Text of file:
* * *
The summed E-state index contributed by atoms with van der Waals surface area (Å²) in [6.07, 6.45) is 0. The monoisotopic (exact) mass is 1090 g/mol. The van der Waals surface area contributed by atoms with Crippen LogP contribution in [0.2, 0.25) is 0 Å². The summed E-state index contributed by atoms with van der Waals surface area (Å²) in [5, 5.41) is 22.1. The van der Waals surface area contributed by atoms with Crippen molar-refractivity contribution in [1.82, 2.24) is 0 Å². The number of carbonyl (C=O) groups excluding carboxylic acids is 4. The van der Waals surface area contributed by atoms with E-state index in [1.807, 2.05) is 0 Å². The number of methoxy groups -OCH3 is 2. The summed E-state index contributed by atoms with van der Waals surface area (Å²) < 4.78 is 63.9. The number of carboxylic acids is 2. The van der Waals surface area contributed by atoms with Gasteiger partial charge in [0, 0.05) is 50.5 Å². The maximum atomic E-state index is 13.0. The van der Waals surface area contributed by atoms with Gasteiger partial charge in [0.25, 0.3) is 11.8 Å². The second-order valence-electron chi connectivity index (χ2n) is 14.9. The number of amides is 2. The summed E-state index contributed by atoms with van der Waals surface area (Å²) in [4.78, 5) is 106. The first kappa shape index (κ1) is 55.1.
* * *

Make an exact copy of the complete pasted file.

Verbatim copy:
The summed E-state index contributed by atoms with van der Waals surface area (Å²) in [6.07, 6.45) is 0. The monoisotopic (exact) mass is 1090 g/mol. The van der Waals surface area contributed by atoms with Crippen LogP contribution in [0.2, 0.25) is 0 Å². The summed E-state index contributed by atoms with van der Waals surface area (Å²) in [5, 5.41) is 22.1. The van der Waals surface area contributed by atoms with Crippen molar-refractivity contribution in [1.82, 2.24) is 0 Å². The number of carbonyl (C=O) groups excluding carboxylic acids is 4. The van der Waals surface area contributed by atoms with E-state index in [1.807, 2.05) is 0 Å². The number of methoxy groups -OCH3 is 2. The summed E-state index contributed by atoms with van der Waals surface area (Å²) < 4.78 is 63.9. The number of carboxylic acids is 2. The van der Waals surface area contributed by atoms with Gasteiger partial charge in [0, 0.05) is 50.5 Å². The maximum atomic E-state index is 13.0. The van der Waals surface area contributed by atoms with Gasteiger partial charge in [0.25, 0.3) is 11.8 Å². The second-order valence-electron chi connectivity index (χ2n) is 14.9. The number of amides is 2. The summed E-state index contributed by atoms with van der Waals surface area (Å²) in [4.78, 5) is 106. The first kappa shape index (κ1) is 55.1.